September 25, 2018 | ° F

True grit

Photo by Andrew Howard |

Fifth-year senior Alex'Caruso held on to a 3-2 decision over Matt Epperly on Friday night at the Louis Brown Athletic Center to increase Rutgers' lead to 15-7 heading into the final three bouts. The'Scarlet Knights topped third-ranked Virginia Tech, 24-7.

For those just arriving to the party, consider Friday night a formal introduction.

The No. 14 Rutgers wrestling team not only notched arguably its biggest win in school history over No. 3 Virginia Tech at the Louis Brown Athletic Center, it trounced the Hokies to the tune of a 24-7 victory.

But ask any of the Scarlet Knights, they saw this coming.

"As far as we are concerned, we have been on the map since Day 1," said senior heavyweight DJ Russo. "But as far as everyone else is concerned, I hope this puts us on the map."

Photo: Andrew Howard

Sophomore Joe Langel got the start at 125 pounds and responded by upsetting No. 13 Jarrod Garnett with an 8-7 decision. It is the second time this year that Langel upset a top-15 opponent after defeating Princeton's Garret Frey on Dec. 11 at the College Avenue Gym.

While the win was mathematically in hand for Rutgers when true freshman Mike Wagner held onto a 7-5 decision over Chris Penny at 197 pounds, the 125-pound bout set the tone right off the bat.

Sophomore Joe Langel stepped into the circle opposite No. 13 Jarrod Garnett. The two wrestled an aggressive match, with both grapplers scoring takedowns and reversals. Tied at six late in the third period, Langel pulled off another reversal and was able to hold off a surging Garnett in the final seconds to procure an 8-7 decision.

"We are all on cloud nine right now," Langel said. "Matches like this are all about momentum. Once we got momentum going, it didn't leave our side."

It was one of the six bouts that Rutgers (18-1) was not favored to win. Out of those six bouts, the Knights went on to win four.

"[Our guys] felt the energy in this place. Everybody felt the energy in this place," said head coach Scott Goodale, whose team defeated Rider 29-3 the following day. "We wrestle well [at the RAC]."

After Langel's decision gave Rutgers the early 3-0 advantage, No. 8 Devin Carter put the Hokies in front with a major decision at 133 pounds. It was the last time Virginia Tech (13-4) would have a taste of the lead.

Junior Trevor Melde pulled an upset over No. 13 Chris Diaz at 141 pounds and No. 4 Mario Mason continued his stellar season with a 4-2 decision over No. 8 Brian Stephens to up the Rutgers advantage to 9-4.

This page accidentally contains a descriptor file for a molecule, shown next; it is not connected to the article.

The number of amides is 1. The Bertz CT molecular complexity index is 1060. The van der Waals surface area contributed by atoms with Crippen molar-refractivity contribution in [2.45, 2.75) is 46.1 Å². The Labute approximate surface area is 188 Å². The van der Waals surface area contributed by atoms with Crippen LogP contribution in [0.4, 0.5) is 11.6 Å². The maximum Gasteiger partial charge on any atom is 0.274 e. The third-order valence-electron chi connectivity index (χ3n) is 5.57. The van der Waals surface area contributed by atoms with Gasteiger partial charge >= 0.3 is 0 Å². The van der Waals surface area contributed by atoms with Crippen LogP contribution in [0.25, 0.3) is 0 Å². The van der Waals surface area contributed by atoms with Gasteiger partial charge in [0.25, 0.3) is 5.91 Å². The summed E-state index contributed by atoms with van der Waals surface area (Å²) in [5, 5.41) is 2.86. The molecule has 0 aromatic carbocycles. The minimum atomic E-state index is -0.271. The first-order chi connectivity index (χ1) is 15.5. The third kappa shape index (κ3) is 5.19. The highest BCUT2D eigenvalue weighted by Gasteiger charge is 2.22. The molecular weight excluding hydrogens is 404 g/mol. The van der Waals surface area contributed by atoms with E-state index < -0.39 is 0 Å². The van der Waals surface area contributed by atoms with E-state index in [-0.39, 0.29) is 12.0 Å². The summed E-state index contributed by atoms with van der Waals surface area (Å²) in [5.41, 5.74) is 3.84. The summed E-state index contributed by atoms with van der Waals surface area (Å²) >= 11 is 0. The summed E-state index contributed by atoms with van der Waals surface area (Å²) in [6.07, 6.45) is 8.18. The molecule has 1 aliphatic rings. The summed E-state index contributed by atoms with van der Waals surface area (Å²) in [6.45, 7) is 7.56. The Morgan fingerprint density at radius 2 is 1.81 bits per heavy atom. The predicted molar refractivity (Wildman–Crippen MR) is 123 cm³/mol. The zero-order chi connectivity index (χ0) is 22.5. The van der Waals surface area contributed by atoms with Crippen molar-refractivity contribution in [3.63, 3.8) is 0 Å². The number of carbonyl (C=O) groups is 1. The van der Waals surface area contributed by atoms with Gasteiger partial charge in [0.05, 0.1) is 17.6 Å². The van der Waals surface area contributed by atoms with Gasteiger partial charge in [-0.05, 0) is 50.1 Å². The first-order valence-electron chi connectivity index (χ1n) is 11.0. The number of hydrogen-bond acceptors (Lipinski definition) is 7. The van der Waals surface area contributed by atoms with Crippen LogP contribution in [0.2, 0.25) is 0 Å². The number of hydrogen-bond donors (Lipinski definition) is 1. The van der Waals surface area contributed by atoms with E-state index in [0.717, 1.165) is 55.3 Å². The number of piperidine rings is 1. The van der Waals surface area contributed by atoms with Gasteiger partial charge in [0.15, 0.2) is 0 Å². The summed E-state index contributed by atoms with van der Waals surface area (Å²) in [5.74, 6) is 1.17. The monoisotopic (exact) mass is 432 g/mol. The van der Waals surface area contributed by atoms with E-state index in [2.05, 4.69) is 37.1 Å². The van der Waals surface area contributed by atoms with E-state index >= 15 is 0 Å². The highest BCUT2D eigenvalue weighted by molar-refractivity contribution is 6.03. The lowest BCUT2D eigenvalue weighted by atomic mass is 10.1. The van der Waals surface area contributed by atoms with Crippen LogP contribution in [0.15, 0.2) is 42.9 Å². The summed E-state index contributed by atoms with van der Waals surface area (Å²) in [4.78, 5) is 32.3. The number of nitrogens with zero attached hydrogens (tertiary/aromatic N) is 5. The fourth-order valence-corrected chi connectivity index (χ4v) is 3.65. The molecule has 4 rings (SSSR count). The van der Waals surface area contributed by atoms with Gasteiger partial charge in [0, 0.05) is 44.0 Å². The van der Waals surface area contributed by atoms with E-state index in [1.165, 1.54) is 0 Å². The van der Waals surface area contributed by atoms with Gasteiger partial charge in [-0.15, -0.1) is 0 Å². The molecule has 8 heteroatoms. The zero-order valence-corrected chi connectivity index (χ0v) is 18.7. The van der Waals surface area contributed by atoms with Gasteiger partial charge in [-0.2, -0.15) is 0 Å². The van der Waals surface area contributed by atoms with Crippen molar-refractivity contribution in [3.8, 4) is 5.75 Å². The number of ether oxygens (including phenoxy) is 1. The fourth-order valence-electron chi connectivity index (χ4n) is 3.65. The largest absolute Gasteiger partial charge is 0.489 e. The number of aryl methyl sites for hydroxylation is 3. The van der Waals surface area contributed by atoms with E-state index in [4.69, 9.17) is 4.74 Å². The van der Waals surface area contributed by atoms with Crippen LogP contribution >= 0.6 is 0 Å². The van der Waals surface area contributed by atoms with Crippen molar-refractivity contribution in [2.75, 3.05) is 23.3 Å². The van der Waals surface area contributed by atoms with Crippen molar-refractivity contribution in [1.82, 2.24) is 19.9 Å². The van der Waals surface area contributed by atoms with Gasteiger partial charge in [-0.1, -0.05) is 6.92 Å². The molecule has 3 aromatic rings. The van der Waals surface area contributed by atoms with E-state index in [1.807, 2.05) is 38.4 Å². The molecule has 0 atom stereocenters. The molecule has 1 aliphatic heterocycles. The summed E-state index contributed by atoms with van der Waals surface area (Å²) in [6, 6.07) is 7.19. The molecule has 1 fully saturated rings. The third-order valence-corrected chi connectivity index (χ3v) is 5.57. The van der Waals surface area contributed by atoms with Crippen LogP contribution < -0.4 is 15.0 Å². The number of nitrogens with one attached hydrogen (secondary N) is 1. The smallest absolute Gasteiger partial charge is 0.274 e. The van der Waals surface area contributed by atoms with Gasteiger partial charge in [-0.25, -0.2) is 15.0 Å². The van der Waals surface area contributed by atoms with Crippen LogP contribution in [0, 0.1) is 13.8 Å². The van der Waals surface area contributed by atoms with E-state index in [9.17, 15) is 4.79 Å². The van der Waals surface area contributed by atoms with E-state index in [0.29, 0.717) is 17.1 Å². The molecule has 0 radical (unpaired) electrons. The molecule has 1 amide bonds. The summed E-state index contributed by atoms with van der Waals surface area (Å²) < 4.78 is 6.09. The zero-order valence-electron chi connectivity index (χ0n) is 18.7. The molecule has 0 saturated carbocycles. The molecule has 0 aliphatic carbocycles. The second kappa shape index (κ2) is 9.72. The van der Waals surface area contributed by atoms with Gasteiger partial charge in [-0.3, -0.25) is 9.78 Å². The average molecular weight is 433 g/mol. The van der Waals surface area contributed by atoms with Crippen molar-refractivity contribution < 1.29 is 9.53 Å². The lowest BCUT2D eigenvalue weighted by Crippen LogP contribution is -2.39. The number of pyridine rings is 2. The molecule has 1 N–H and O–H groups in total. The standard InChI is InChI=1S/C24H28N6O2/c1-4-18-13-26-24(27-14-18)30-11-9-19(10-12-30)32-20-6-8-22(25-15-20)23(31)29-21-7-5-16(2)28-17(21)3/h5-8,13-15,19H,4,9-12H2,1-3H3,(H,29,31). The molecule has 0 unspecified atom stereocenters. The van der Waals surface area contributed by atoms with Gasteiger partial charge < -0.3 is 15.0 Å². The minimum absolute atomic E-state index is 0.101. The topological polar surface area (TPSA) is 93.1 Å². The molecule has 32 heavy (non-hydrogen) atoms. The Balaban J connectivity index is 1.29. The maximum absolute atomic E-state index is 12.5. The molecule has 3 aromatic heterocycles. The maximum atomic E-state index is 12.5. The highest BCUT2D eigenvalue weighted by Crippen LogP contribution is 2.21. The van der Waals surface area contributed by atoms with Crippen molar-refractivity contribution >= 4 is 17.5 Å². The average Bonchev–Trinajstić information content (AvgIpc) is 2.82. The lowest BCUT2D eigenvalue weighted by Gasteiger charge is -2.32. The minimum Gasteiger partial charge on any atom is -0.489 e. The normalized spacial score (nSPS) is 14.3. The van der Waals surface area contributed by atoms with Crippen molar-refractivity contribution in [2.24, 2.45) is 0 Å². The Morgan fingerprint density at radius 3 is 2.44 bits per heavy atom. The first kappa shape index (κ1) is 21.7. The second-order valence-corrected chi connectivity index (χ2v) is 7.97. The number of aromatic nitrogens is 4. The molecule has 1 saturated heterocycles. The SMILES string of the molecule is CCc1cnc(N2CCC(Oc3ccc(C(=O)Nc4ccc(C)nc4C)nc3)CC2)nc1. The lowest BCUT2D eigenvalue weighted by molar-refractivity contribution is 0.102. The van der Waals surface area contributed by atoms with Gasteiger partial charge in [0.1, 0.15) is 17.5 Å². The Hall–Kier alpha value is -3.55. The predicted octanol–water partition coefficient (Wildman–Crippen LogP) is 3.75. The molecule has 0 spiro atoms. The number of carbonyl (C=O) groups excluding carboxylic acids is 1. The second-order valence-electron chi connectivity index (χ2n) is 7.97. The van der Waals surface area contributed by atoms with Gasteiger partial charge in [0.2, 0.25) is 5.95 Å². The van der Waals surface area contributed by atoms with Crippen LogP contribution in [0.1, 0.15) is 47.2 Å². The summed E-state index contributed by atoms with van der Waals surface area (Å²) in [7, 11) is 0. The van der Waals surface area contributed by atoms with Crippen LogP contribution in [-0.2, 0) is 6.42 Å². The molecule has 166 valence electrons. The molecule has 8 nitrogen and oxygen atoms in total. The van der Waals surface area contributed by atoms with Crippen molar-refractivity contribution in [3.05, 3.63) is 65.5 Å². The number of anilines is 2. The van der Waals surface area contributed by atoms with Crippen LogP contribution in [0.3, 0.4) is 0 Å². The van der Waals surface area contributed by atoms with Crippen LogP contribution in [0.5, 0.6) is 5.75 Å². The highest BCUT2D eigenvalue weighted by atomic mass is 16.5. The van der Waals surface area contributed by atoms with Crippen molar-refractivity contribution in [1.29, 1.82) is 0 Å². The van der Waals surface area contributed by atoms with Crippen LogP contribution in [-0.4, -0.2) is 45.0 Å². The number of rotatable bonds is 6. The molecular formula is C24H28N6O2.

"I think some of our guys got a little tired, but that's because of the energy. They wanted to put on a show," Goodale said. "We battled through it, we fought through it, and we won close matches."

The Hokies would pick up only one more win from then on out, as sophomore Scott Winston silenced any notion of a Hokie comeback with a takedown in the overtime period of his 165-pound bout against Pete Yates.

The 7-5 decision sent 2,739 scarlet supporters into a frenzy and made the Knights' bench aware of the history in the making.

"After '65 I was just about positive we were going to win," Russo said. "Aside from something catastrophic happening."

The celebration continued at 174 pounds, where fifth-year senior Alex Caruso would not let a bloody nose stop him from eking out a 3-2 decision over Matt Epperly. When the third period ended, an emotional Caruso raised his hands to the rafters and the crowd obliged, applauding the first-year Knight who is already making a name for himself in Piscataway.

"I think Alex is very excited to be in this situation," Goodale said. "He had a rough couple of years at Lehigh of not being the [starter]. I think this is what he envisioned when he came back [to New Jersey]."

Sophomore Dan Rinaldi and Wagner would also pick up victories to set the stage for the fifth-year senior and team captain, Russo.

The only name on the Rutgers roster that claims seniority to Goodale, Russo's 8-3 decision put a cap on the night — a night that may live on in Rutgers wrestling lore as the night the program launched itself into the national spotlight.

But ask anyone involved and the answer remains the same: The Block R has been on the map for some time.

"I told the guys earlier, ‘We're here. We've arrived,'" Goodale said. "I don't think we need to prove anything anymore."

A.J. Jankowski

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